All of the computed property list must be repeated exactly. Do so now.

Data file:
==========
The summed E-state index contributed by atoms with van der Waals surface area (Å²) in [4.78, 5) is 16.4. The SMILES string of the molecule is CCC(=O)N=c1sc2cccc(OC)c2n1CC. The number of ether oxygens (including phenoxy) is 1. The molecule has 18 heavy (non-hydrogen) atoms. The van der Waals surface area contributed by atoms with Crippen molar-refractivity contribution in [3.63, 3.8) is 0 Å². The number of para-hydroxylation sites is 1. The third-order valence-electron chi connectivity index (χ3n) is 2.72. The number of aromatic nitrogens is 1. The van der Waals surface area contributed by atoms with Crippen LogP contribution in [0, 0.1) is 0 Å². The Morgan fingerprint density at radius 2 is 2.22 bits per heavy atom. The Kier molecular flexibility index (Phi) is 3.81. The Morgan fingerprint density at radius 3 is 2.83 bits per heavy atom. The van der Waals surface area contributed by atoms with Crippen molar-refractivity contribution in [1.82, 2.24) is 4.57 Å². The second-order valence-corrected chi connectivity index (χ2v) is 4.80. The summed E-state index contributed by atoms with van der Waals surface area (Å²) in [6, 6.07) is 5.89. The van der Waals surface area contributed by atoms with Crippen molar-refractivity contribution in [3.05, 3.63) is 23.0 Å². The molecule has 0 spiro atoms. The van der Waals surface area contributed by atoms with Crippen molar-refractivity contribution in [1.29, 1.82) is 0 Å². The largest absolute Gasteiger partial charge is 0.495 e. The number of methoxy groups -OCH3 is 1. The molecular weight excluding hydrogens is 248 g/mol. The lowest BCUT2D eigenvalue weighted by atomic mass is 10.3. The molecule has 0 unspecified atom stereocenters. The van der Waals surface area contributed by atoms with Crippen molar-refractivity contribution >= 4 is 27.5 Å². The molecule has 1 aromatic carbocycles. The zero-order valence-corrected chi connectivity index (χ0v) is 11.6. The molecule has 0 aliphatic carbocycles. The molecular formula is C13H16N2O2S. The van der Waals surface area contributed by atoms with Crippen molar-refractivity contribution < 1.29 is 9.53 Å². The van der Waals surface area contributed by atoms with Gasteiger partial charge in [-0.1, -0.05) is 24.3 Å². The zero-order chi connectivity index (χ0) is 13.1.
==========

The summed E-state index contributed by atoms with van der Waals surface area (Å²) in [4.78, 5) is 16.4. The SMILES string of the molecule is CCC(=O)N=c1sc2cccc(OC)c2n1CC. The number of ether oxygens (including phenoxy) is 1. The molecule has 18 heavy (non-hydrogen) atoms. The van der Waals surface area contributed by atoms with Crippen molar-refractivity contribution in [3.63, 3.8) is 0 Å². The number of para-hydroxylation sites is 1. The third-order valence-electron chi connectivity index (χ3n) is 2.72. The number of aromatic nitrogens is 1. The van der Waals surface area contributed by atoms with Crippen LogP contribution in [0, 0.1) is 0 Å². The Morgan fingerprint density at radius 2 is 2.22 bits per heavy atom. The Kier molecular flexibility index (Phi) is 3.81. The Morgan fingerprint density at radius 3 is 2.83 bits per heavy atom. The van der Waals surface area contributed by atoms with Crippen molar-refractivity contribution in [1.82, 2.24) is 4.57 Å². The second-order valence-corrected chi connectivity index (χ2v) is 4.80. The summed E-state index contributed by atoms with van der Waals surface area (Å²) in [6, 6.07) is 5.89. The van der Waals surface area contributed by atoms with Crippen molar-refractivity contribution in [3.05, 3.63) is 23.0 Å². The molecule has 0 spiro atoms. The van der Waals surface area contributed by atoms with Crippen molar-refractivity contribution in [1.29, 1.82) is 0 Å². The largest absolute Gasteiger partial charge is 0.495 e. The number of methoxy groups -OCH3 is 1. The molecular weight excluding hydrogens is 248 g/mol. The lowest BCUT2D eigenvalue weighted by atomic mass is 10.3. The molecule has 0 unspecified atom stereocenters. The van der Waals surface area contributed by atoms with Crippen molar-refractivity contribution >= 4 is 27.5 Å². The molecule has 1 aromatic carbocycles. The zero-order valence-corrected chi connectivity index (χ0v) is 11.6. The molecule has 0 aliphatic carbocycles. The molecular formula is C13H16N2O2S. The van der Waals surface area contributed by atoms with Crippen molar-refractivity contribution < 1.29 is 9.53 Å². The van der Waals surface area contributed by atoms with Gasteiger partial charge in [-0.1, -0.05) is 24.3 Å². The zero-order chi connectivity index (χ0) is 13.1.